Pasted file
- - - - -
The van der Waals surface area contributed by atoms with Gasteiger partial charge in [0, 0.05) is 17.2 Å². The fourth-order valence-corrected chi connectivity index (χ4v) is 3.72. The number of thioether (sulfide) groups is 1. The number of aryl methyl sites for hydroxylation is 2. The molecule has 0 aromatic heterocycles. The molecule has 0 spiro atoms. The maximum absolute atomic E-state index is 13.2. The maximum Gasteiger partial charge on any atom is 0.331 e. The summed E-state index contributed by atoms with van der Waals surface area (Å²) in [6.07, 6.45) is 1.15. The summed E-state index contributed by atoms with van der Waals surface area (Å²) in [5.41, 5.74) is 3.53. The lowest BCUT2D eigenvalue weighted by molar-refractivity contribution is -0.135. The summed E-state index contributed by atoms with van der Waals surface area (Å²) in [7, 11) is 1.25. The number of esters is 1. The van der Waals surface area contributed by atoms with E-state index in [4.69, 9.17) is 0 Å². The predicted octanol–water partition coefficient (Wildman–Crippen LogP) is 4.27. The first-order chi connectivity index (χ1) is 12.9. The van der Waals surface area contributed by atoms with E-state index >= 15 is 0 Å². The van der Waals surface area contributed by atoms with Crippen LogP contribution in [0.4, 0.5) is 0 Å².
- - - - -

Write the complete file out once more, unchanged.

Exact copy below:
The van der Waals surface area contributed by atoms with Gasteiger partial charge in [0, 0.05) is 17.2 Å². The fourth-order valence-corrected chi connectivity index (χ4v) is 3.72. The number of thioether (sulfide) groups is 1. The number of aryl methyl sites for hydroxylation is 2. The molecule has 0 aromatic heterocycles. The molecule has 0 spiro atoms. The maximum absolute atomic E-state index is 13.2. The maximum Gasteiger partial charge on any atom is 0.331 e. The summed E-state index contributed by atoms with van der Waals surface area (Å²) in [6.07, 6.45) is 1.15. The summed E-state index contributed by atoms with van der Waals surface area (Å²) in [5.41, 5.74) is 3.53. The lowest BCUT2D eigenvalue weighted by molar-refractivity contribution is -0.135. The summed E-state index contributed by atoms with van der Waals surface area (Å²) in [7, 11) is 1.25. The number of esters is 1. The van der Waals surface area contributed by atoms with E-state index in [4.69, 9.17) is 0 Å². The predicted octanol–water partition coefficient (Wildman–Crippen LogP) is 4.27. The first-order chi connectivity index (χ1) is 12.9. The van der Waals surface area contributed by atoms with E-state index >= 15 is 0 Å². The van der Waals surface area contributed by atoms with Crippen LogP contribution in [0.4, 0.5) is 0 Å².